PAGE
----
The Interpretation of Cultures: Selected Essays

By Clifford Geertz | Go to book overview

Chapter 4 / Religion As a Cultural System

Any attempt to speak without speaking any particular language is not more hopeless than the attempt to have a religion that shall be no religion in particular . . . . Thus every living and healthy religion has a marked idiosyncrasy. Its power consists in its special and surprising message and in the bias which that revelation gives to life. The vistas it opens and the mysteries it propounds are another world to live in; and another world to live in--whether we expect ever to pass wholly over into it or no--is what we mean by having a religion.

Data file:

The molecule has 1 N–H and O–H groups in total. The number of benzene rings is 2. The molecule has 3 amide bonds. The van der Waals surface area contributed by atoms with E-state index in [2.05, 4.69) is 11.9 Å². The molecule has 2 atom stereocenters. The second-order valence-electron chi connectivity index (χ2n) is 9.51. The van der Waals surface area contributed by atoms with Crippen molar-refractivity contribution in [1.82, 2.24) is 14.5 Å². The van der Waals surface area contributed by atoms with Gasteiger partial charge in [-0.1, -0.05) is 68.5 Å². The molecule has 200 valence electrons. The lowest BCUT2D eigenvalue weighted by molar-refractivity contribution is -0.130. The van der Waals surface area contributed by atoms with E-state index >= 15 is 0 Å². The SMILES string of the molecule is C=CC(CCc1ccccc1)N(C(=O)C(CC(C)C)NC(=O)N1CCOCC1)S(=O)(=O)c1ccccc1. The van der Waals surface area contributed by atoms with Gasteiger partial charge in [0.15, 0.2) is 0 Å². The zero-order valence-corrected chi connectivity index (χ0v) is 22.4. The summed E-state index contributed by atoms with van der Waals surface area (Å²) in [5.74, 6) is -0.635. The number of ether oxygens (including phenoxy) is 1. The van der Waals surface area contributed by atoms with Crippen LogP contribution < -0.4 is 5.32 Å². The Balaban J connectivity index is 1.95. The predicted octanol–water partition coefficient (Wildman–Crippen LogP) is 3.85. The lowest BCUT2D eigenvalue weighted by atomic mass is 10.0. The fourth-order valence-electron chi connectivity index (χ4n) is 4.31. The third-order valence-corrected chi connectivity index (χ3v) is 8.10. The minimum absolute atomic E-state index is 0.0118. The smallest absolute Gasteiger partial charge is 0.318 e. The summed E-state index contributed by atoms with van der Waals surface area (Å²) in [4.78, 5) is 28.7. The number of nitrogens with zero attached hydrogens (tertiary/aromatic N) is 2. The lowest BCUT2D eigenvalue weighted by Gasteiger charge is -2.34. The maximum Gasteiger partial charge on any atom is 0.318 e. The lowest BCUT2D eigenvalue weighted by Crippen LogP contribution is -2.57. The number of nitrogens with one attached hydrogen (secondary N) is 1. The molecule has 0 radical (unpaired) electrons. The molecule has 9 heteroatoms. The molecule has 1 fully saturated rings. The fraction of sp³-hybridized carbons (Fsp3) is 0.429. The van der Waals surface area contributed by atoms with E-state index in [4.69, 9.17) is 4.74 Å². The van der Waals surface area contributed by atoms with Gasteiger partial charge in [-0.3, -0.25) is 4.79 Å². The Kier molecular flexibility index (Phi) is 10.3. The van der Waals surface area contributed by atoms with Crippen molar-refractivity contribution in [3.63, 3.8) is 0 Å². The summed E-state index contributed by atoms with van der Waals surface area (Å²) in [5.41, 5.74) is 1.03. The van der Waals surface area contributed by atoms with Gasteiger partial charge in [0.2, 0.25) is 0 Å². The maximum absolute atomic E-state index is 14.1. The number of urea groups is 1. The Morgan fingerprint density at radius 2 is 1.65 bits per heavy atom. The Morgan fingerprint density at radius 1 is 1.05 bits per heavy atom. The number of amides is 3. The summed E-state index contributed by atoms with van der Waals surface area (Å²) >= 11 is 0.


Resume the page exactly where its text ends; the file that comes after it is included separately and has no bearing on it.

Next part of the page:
SANTAYANA, Reason in Religion


I

Two characteristics of anthropological work on religion accomplished since the second world war strike me as curious when such work is placed against that carried out just before and just after the first. One is that it has made no theoretical advances of major importance. It is living off the conceptual capital of its ancestors, adding very little, save a certain empirical enrichment, to it. The second is that it draws what concepts it does use from a very narrowly defined intellectual tradition. There is Durkheim, Weber, Freud, or Malinowski, and in any particular work the approach of one or two of these transcendent figures is followed, with but a few marginal corrections necessitated by the natural tendency to excess of seminal minds or by the expanded body of reliable descriptive data. But virtually no one even thinks of looking elsewhere--to philosophy, history, law, literature, or the "harder"

-87-

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